So stop reading, then. I think you just want to brag that you're reading this really difficult book. We're all very impressed, well done.

Would you like a pompadour to fuss with as you stare arrogantly down your nose at him?
Thank you, that is most kind.
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Dobbie
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quote:
Originally posted by mr_porteiro_head:
quote:
Originally posted by Dobbie:
And that should be "smarter than I".

Actually, either one is correct.
Who cares?
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BlackBlade
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quote:
Originally posted by Dobbie:
quote:
Originally posted by mr_porteiro_head:
quote:
Originally posted by Dobbie:
And that should be "smarter than I".

Actually, either one is correct.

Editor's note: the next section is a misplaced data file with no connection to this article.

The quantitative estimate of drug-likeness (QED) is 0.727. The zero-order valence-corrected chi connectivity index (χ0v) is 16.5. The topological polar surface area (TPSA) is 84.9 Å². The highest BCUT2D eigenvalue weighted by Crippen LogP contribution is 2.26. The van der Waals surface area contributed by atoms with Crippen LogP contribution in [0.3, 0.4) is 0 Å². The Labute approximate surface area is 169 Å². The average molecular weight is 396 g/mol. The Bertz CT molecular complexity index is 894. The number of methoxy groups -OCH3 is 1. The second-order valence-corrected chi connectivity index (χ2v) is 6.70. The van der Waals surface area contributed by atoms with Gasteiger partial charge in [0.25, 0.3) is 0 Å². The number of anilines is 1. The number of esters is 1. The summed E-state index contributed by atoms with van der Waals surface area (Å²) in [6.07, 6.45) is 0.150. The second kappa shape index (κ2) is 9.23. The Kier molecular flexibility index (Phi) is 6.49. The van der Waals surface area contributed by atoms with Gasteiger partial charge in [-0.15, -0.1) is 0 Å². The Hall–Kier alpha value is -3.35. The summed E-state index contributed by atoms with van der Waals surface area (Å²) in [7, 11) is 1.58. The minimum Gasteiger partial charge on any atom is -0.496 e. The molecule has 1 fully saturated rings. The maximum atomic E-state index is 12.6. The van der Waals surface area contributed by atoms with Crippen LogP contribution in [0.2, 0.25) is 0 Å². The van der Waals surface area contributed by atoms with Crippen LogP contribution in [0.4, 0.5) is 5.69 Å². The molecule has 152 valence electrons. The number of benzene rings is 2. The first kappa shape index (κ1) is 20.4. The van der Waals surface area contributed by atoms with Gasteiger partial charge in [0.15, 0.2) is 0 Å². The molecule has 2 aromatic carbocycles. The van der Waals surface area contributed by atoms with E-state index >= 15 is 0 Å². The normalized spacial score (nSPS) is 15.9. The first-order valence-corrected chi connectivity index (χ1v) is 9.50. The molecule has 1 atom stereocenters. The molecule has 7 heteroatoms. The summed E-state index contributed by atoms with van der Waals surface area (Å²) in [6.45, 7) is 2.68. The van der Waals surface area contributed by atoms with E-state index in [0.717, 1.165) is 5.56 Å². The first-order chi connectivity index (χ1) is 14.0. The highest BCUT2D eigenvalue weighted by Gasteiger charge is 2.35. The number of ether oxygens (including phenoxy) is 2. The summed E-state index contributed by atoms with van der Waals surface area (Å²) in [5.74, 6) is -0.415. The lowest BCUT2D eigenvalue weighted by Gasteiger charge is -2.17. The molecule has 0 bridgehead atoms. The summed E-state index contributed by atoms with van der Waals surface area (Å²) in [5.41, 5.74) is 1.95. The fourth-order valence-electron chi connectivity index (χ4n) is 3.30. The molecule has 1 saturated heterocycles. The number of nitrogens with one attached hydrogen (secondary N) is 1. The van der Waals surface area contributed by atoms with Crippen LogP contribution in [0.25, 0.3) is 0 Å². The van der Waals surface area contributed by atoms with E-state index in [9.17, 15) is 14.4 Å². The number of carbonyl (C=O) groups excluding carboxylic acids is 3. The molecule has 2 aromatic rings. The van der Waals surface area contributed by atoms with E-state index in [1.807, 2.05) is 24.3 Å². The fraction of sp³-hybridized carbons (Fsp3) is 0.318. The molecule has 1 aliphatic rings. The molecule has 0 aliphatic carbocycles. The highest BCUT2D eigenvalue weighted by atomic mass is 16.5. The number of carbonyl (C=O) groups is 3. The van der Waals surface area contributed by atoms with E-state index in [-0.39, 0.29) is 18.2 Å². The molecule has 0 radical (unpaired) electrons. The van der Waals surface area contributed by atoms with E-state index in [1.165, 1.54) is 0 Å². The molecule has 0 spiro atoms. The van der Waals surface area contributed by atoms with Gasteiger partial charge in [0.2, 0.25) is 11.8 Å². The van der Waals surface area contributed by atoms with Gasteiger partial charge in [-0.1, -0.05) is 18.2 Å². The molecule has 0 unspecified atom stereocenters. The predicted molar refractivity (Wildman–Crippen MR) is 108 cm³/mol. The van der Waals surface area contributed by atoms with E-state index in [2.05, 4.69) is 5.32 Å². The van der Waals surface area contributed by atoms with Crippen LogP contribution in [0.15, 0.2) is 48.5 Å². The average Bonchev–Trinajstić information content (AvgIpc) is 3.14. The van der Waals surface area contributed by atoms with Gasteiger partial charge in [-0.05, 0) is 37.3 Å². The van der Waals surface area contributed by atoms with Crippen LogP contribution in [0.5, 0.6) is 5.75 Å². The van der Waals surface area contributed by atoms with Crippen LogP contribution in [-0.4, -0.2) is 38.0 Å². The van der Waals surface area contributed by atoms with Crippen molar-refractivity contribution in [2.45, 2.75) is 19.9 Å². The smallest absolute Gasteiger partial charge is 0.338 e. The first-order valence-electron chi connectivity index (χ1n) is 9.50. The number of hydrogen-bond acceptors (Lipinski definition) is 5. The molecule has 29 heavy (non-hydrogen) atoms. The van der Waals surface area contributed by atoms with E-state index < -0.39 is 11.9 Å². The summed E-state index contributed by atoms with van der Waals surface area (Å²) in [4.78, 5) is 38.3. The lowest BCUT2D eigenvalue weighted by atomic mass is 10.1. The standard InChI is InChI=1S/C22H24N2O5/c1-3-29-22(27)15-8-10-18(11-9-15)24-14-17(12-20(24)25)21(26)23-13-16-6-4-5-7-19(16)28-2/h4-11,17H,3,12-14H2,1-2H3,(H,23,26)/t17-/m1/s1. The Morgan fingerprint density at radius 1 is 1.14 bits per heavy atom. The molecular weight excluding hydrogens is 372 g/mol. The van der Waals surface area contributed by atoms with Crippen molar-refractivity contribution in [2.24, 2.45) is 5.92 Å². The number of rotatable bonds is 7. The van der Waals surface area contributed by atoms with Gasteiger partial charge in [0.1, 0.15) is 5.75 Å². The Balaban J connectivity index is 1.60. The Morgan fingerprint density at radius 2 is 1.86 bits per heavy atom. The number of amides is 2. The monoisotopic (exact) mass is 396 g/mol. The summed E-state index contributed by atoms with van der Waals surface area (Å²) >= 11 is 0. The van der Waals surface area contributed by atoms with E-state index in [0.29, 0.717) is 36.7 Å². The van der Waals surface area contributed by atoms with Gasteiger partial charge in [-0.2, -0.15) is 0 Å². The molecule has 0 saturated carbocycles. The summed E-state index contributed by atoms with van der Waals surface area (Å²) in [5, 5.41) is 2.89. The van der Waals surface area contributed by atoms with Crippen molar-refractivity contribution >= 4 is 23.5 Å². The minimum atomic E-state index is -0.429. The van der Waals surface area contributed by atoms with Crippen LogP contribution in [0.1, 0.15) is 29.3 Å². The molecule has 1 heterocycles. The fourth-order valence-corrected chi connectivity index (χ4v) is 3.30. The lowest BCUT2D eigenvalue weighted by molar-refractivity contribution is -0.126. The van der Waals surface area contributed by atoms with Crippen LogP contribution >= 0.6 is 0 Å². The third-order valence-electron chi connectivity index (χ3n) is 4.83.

Who cares?
Oh oh, I think I know this one. You?
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BlueWizard
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Well, based on the short quote you've given us, it is clear that the story can be understood. Though, I'm not sure what you want us to do now? I've explained the context and concept of the story, so you either see how it works or you don't.

Beyond you quoting the books one page at a time, and use explaining it to you, what is it you are looking for?

Steve/bluewizard

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AchillesHeel